But Corrupted … like orcs of middle-earth

In my last post I looked at the biblical foundation for how we should see ourselves and others – that we are made in the image of God. But the Veda Pusthakam (The Bible) develops further on this foundation. The Psalms are a collection of sacred songs and hymns used by the Old Testament Hebrews in their worship of God. Psalm 14 was written by King David (who was also a Rsi) about 1000 B.C., and this hymn records the state-of-affairs from God’s point of view.

The LORD looks down from heaven on the sons of men to see if there are any who understand, any who seek God. All have turned aside, they have together become corrupt; there is no one who does good, not even one. (Psalm 14:2-3)

The phrase ‘become corrupt’ is used to describe the entire human race. Since it is something we have ‘become’ the corruption is in reference to that initial state of being in the ‘image of God’. This passage says that the corruption demonstrates itself in a determined independence from God (‘all’ have ‘turned aside’ from ‘seeking God’) and also in not doing ‘good’.

Thinking Elves and Orcs

Orcs were hideous in so many ways. But they were simply corrupt descendants of elves

Orcs were hideous in so many ways. But they were simply corrupt descendants of elves

To better understand this think of the orcs of Middle Earth in the Lord of the Rings as an illustration. Orcs are hideous creatures in appearance, conduct, and in their treatment of the earth. Yet orcs are descended from elves that had become corrupted

The elves were noble and majestic

The elves were noble and majestic

by Sauron. When you see the stately majesty, harmony and relationship with nature that elves had (think of Legalos and the elves of Lothlorien) and realize that the depraved orcs were once elves who have ‘become corrupt’ you will get a sense of what is said here about people. God intended elves but what he found was orcs.

This fits exactly with what we noted as a universal tendency among people, to be aware of our sin and need for cleansing – as illustrated in the Kumbh Mela festival. So here we arrive at a perspective that is very instructive: The biblical starting point of people as sentient, personal, and moral, but then also corrupt, fits with what we observe about ourselves. It is shrewdly spot-on in its assessment of people, recognizing an intrinsic moral nature within us that can easily be overlooked since our actions never actually match what this nature demands of us – because of this corruption. The biblical shoe fits the human foot. However, it raises an obvious question: why did God make us this way – with a moral compass and yet corrupted from it? As well-known atheist Christopher Hitchens complains:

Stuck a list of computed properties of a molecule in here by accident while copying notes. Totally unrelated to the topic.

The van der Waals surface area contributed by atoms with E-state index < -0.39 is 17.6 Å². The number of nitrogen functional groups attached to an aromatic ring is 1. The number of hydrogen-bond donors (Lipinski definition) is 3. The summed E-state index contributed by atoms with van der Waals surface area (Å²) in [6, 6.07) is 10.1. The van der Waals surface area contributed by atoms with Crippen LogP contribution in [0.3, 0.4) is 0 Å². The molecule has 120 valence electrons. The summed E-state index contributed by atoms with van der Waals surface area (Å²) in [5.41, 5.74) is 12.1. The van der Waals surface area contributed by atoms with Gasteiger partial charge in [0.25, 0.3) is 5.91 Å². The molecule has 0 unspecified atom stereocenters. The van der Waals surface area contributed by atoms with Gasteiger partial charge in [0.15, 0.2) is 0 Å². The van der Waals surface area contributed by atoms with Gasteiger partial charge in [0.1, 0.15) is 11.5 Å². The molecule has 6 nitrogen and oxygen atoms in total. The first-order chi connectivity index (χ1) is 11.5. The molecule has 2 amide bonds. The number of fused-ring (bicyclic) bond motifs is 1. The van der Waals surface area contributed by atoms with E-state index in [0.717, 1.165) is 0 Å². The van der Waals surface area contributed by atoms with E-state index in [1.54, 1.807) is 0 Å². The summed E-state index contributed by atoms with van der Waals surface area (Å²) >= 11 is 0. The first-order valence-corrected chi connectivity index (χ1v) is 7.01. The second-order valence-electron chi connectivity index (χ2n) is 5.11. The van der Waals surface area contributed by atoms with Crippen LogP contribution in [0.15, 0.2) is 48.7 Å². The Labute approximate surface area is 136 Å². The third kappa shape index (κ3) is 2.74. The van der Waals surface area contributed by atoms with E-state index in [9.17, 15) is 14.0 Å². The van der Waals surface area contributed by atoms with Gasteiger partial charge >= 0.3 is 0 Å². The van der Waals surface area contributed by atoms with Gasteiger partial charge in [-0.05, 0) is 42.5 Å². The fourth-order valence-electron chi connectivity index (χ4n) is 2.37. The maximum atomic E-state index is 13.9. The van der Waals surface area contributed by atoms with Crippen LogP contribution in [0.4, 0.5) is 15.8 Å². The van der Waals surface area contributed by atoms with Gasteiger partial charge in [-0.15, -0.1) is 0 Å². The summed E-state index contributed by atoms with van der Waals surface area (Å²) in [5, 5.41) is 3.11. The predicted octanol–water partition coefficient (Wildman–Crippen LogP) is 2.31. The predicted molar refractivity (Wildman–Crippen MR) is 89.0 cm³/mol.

“… If god really wanted people to be free of such thoughts [i.e., corrupt ones], he should have taken more care to invent a different species.” Christopher Hitchens. 2007. God is not great: How religion spoils everything. p. 100

But this is where in his haste to dismiss the wisdom of the Bible that he misses something very important. The Bible does not say that God made us this way, but that something terrible has happened since the initial creation to bring about this difficult state-of-affairs. An important event happened in human history subsequent to our creation. The first humans defied God, as recorded in Genesis – the first and earliest book in the Bible (Veda Pusthakam), and in their defiance they changed and were corrupted.  This is why we now live in Tamas, or darkness.

The Fall of Mankind

This landmark event in human history is often called The Fall. And we can perhaps understand it better if we think through what Adam (the name given to the first man) faced in his relationship with God when he was created. To give us some further insight we turn to a mid-8th century BC, Old Testament Rsi (or prophet) called Hosea. As he recounts in his book, his wife had repeatedly cheated on him and run off in a string of affairs. In the midst of his pain and betrayal God commanded him to go and find his wife, reconcile with her, and win her back. Then this episode is used as a picture to show how, in God’s eyes, the Israelites of the Bible at that time were like the cheating spouse, but God, like Hosea, was willing to reconcile if they would only come clean and come back to Him. In that plea comes a comparison to Adam:

“O Israel and Judah, what should I do with you?” asks the LORD. “For your love vanishes like the morning mist and disappears like dew in the sunlight. … I want you to show love, not offer sacrifices. I want you to know me more than I want burnt offerings. But like Adam, you broke my covenant and betrayed my trust. (Hosea 6:4-7)